Case Report | Open Access
Unusual Root Canal Morphology of the Maxillary Second Molar: A Case Report
Introduction. This clinical case report presents the successful endodontic treatment of a maxillary second molar that has a mandibular molar-like anatomy with no palatal root and with each of its roots containing two separate root canals. Cone-beam computed tomography (CBCT) was used to confirm this unusual anatomy. Methods. A 34-year-old male patient was referred to the Department of Endodontics at Inonu University’s Faculty of Dentistry because of severe pain in his right maxillary second molar. Clinical and radiographic examinations identified unusual roots and root canals anatomy, and CBCT was planned in order to understand the nature of these variations. Cleaning and shaping procedures were performed using the crown down technique with Sybron Endo (Glendora, CA, USA) rotary instruments, and endodontic treatment was completed with gutta-percha cones and AH Plus resin sealers using the cold lateral compaction technique. Conclusions. The maxillary second molar exhibits aberrations and variations in terms of the numbers and configurations of its roots and root canals, and CBCT can be a useful imaging technique in endodontics.
It is known that thorough cleaning and shaping, in apical limits and dimensions, and obturation of all pulp spaces using an inert filling material are essential for root canal therapy. To perform successful endodontic treatment, it is important to have a clear understanding of the root canal system and its variations. The clinician who prepares the canal should expect, and be well equipped for, variations in the numbers of roots and root canal systems, in order to prevent undesirable consequences, including failure .
Most studies [2–6] of the morphology of the maxillary second molar have shown that the most frequently encountered type, known as standard morphology, has three roots: one mesiobuccal, one distobuccal, and one palatal. Each of these has a single canal. According to some studies [5–7], the presence of a second mesiobuccal canal is the most common variation found in the maxillary second molar. However, there are also case reports that present maxillary second molars with variations in the numbers of roots and root canals that they have. Benenati  presented a maxillary second molar with two palatal canals, and Deveaux  reported a maxillary second molar with two palatal roots. In another case report, Alani  described the endodontic treatment of four-rooted maxillary second molars that occur bilaterally. Fahid and Taintor  and Zmener and Peirano  also reported maxillary molars with three buccal roots, and Kottoor et al.  described a CBCT study that found a maxillary second molar with both five roots and five canals.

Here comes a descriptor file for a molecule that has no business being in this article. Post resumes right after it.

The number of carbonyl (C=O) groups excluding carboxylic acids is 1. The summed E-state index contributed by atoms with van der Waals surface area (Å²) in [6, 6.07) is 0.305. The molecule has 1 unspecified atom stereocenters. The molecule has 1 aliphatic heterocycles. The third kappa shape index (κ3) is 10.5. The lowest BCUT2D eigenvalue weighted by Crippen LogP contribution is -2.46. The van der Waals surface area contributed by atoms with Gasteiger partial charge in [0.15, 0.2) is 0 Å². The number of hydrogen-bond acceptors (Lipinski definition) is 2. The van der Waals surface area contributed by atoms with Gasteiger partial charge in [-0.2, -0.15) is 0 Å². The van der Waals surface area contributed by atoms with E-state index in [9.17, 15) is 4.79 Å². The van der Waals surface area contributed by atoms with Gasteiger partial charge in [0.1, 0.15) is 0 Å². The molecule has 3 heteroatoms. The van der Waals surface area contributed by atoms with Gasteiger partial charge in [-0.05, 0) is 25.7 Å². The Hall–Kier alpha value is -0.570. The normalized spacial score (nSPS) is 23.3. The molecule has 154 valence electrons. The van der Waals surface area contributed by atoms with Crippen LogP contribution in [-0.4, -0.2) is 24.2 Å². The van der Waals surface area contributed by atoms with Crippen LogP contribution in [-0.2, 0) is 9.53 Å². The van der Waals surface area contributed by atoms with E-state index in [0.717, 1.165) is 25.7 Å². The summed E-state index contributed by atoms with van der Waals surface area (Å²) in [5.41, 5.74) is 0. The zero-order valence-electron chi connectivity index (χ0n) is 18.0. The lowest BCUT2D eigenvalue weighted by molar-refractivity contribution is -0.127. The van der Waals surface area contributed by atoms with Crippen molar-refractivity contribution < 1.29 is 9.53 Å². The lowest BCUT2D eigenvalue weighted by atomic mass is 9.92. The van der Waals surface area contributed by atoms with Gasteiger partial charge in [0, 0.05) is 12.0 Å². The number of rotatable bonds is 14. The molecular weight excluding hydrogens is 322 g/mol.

This clinical case report presents a successful endodontic treatment of a maxillary second molar that has mandibular molar-like anatomy with no palatal root and with each of its roots containing two separate root canals.
2. Case Report
A 34-year-old male patient was referred to the Department of Endodontics at Inonu University’s Faculty of Dentistry because of severe pain in his right maxillary second molar. The patient’s medical history was unremarkable. Clinical examination revealed that the tooth had a deep composite restoration and was not tender to palpation or percussion. The vitality tests were painful for both hot and cold stimulants, and electric pulp test was reduced. A preoperative radiograph showed no periapical radiolucency, and the periapical tissues were normal. Because radiographic examination revealed an unusual formation of the roots and root canals of the involved tooth, cone-beam computed tomography (CBCT-NewTom 5G, QR, Verona, Italy) was planned to acquire a better understanding of the nature of these variations. Informed consent was obtained from the patient. CBCT helped to verify the morphology of the roots and root canals. CBCT image demonstrated that the maxillary second molar tooth has two roots which were located mesially and distally, and each root has two canals (Figure 1). Based on the clinical examination and the patient’s complaints, a diagnosis of irreversible pulpitis was established and endodontic treatment was planned.